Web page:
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posted by martyb on Thursday January 20, @01:12AM   Printer-friendly
from the of-course-nobody-ever-gets-bored dept.

Study: Basic income would not reduce people's willingness to work:

A basic income would not necessarily mean that people would work less. This is the conclusion of a series of behavioral experiments by cognitive psychologist Fenna Poletiek, social psychologist Erik de Kwaadsteniet and cognitive psychologist Bastiaan Vuyk. They also found indications that people with a basic income are more likely to find a job that suits them better.

The psychologists received a grant from the FNV union to research the behavioral effects of a basic income. They simulated the reward structure of different forms of social security in an experiment. "We got people to do a task on a computer," says De Kwaadsteniet. "In multiple rounds, which represented the months they had to work, they did a boring task in which they had to put points on a bar. The more of these they did, the more money they earned."

The psychologists researched three different conditions: no social security, a conditional benefits system and an unconditional basic income. De Kwaadsteniet: "In the condition without social security, the test participants didn't receive a basic sum. In the benefits condition they received a basic sum, which they lost as soon as they started working. In the basic income condition they received the same basic sum but didn't lose this when they started work."

The basic income did not cause a reduction in the participants' willingness to work and efforts, say the psychologists. Nor did their salary expectations increase. "In the discussion on a basic income, it's sometimes said that people will sit around doing nothing if you give them free money," says Poletiek, who saw no indications of such a behavioral effect.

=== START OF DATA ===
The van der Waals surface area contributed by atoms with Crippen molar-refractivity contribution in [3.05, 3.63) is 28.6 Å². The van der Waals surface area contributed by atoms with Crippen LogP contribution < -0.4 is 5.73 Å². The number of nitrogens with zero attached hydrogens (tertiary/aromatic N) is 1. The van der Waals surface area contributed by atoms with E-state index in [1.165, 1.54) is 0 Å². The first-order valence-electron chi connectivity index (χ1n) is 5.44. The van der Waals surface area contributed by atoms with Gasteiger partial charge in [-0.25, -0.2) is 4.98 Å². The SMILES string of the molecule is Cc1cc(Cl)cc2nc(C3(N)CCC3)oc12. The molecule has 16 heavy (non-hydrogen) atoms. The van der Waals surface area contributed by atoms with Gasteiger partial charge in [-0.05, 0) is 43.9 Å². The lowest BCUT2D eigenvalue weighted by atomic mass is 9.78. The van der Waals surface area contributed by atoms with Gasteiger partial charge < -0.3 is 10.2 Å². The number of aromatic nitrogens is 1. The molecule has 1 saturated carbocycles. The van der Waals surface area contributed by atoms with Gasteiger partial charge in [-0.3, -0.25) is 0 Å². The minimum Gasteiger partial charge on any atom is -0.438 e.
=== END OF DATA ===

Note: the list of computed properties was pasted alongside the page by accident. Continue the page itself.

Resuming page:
What would you do if you were to receive a basic income?


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  • (Score: 2) by richtopia on Thursday January 20, @03:35PM (1 child)

    by richtopia (3160) Subscriber Badge on Thursday January 20, @03:35PM (#1214185) Homepage Journal

    I have similar aspirations if UBI became a thing. Even if health care became free I would seriously consider leaving my engineering job and trying to take my hobbies professional. I don't expect to earn as much as I do today, but being my own boss sounds really appealing, especially if I don't need to worry about healthcare or starving.

    I believe UBI studies suspect an increase in job turnover and independent businesses. Typically this type of behaviour should be beneficial to the quality of life for the workers: you can leave a job you aren't satisfied with and seek out your life's passion instead of taking the first next job you find. However, the labour market on the whole will struggle to compete. Not just entry level jobs that could be priced out by competing UBI, but high-stress high-paying jobs could lose people like me who are there for the paycheck.

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  • (Score: 3, Insightful) by cmdrklarg on Thursday January 20, @10:45PM

    by cmdrklarg (5048) Subscriber Badge on Thursday January 20, @10:45PM (#1214379)

    However, the labour market on the whole will struggle to compete. Not just entry level jobs that could be priced out by competing UBI, but high-stress high-paying jobs could lose people like me who are there for the paycheck.

    This is not necessarily a bad thing, as this would force business to "sweeten the deal" to get employees on board. It would cut down on the workplace abuse, and wages would rise. Wages have been stagnant for decades while productivity and executive pay have soared. Time to rebalance.

    --
    Answer now is don't give in; aim for a new tomorrow.